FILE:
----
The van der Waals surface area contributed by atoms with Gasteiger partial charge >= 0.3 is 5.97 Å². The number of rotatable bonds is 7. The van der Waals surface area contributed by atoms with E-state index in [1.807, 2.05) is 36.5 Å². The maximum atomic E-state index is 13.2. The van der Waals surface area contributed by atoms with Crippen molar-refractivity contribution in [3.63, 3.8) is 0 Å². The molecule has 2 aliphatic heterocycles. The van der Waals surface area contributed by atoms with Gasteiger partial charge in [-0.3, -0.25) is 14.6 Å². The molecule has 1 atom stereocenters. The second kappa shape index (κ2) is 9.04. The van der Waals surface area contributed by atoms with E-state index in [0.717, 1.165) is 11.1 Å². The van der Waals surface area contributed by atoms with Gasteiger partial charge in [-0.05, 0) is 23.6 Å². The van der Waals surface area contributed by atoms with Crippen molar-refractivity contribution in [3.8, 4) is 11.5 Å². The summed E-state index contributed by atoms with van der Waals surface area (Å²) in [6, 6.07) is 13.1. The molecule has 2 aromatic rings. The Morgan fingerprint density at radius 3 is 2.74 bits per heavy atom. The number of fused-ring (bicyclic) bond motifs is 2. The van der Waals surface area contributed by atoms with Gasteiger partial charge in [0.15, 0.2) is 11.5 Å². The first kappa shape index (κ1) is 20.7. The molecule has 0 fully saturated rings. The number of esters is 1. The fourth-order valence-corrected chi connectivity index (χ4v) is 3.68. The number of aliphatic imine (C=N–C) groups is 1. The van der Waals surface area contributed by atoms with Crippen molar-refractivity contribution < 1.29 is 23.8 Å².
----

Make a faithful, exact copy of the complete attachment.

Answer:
The van der Waals surface area contributed by atoms with Gasteiger partial charge >= 0.3 is 5.97 Å². The number of rotatable bonds is 7. The van der Waals surface area contributed by atoms with E-state index in [1.807, 2.05) is 36.5 Å². The maximum atomic E-state index is 13.2. The van der Waals surface area contributed by atoms with Crippen molar-refractivity contribution in [3.63, 3.8) is 0 Å². The molecule has 2 aliphatic heterocycles. The van der Waals surface area contributed by atoms with Gasteiger partial charge in [-0.3, -0.25) is 14.6 Å². The molecule has 1 atom stereocenters. The second kappa shape index (κ2) is 9.04. The van der Waals surface area contributed by atoms with E-state index in [0.717, 1.165) is 11.1 Å². The van der Waals surface area contributed by atoms with Gasteiger partial charge in [-0.05, 0) is 23.6 Å². The van der Waals surface area contributed by atoms with Crippen molar-refractivity contribution in [3.8, 4) is 11.5 Å². The summed E-state index contributed by atoms with van der Waals surface area (Å²) in [6, 6.07) is 13.1. The molecule has 2 aromatic rings. The Morgan fingerprint density at radius 3 is 2.74 bits per heavy atom. The number of fused-ring (bicyclic) bond motifs is 2. The van der Waals surface area contributed by atoms with Gasteiger partial charge in [0.15, 0.2) is 11.5 Å². The first kappa shape index (κ1) is 20.7. The molecule has 0 fully saturated rings. The number of esters is 1. The fourth-order valence-corrected chi connectivity index (χ4v) is 3.68. The number of aliphatic imine (C=N–C) groups is 1. The van der Waals surface area contributed by atoms with Crippen molar-refractivity contribution < 1.29 is 23.8 Å².